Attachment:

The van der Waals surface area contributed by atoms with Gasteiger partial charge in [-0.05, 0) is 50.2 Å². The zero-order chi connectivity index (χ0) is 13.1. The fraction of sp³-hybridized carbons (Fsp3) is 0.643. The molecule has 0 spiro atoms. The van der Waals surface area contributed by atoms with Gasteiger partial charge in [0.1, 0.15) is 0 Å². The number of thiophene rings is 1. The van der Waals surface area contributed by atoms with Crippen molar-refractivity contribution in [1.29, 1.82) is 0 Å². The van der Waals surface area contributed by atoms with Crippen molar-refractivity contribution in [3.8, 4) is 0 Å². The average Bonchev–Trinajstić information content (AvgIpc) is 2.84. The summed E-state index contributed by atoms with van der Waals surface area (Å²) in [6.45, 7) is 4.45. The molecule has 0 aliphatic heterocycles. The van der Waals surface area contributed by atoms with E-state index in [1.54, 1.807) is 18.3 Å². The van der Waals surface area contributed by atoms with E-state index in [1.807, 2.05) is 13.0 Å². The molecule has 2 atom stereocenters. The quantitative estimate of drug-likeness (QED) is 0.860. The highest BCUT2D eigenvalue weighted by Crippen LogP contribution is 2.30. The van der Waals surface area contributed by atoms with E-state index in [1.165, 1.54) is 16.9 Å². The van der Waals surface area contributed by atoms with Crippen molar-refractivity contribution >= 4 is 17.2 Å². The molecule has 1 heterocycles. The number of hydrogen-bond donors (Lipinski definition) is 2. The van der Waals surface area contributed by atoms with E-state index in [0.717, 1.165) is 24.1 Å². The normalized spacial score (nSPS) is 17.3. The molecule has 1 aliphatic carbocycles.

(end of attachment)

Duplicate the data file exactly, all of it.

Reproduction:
The van der Waals surface area contributed by atoms with Gasteiger partial charge in [-0.05, 0) is 50.2 Å². The zero-order chi connectivity index (χ0) is 13.1. The fraction of sp³-hybridized carbons (Fsp3) is 0.643. The molecule has 0 spiro atoms. The van der Waals surface area contributed by atoms with Gasteiger partial charge in [0.1, 0.15) is 0 Å². The number of thiophene rings is 1. The van der Waals surface area contributed by atoms with Crippen molar-refractivity contribution in [1.29, 1.82) is 0 Å². The van der Waals surface area contributed by atoms with Crippen molar-refractivity contribution in [3.8, 4) is 0 Å². The average Bonchev–Trinajstić information content (AvgIpc) is 2.84. The summed E-state index contributed by atoms with van der Waals surface area (Å²) in [6.45, 7) is 4.45. The molecule has 0 aliphatic heterocycles. The van der Waals surface area contributed by atoms with E-state index in [1.54, 1.807) is 18.3 Å². The van der Waals surface area contributed by atoms with E-state index in [1.807, 2.05) is 13.0 Å². The molecule has 2 atom stereocenters. The quantitative estimate of drug-likeness (QED) is 0.860. The highest BCUT2D eigenvalue weighted by Crippen LogP contribution is 2.30. The van der Waals surface area contributed by atoms with E-state index in [1.165, 1.54) is 16.9 Å². The van der Waals surface area contributed by atoms with Crippen molar-refractivity contribution >= 4 is 17.2 Å². The molecule has 1 heterocycles. The number of hydrogen-bond donors (Lipinski definition) is 2. The van der Waals surface area contributed by atoms with E-state index in [0.717, 1.165) is 24.1 Å². The normalized spacial score (nSPS) is 17.3. The molecule has 1 aliphatic carbocycles.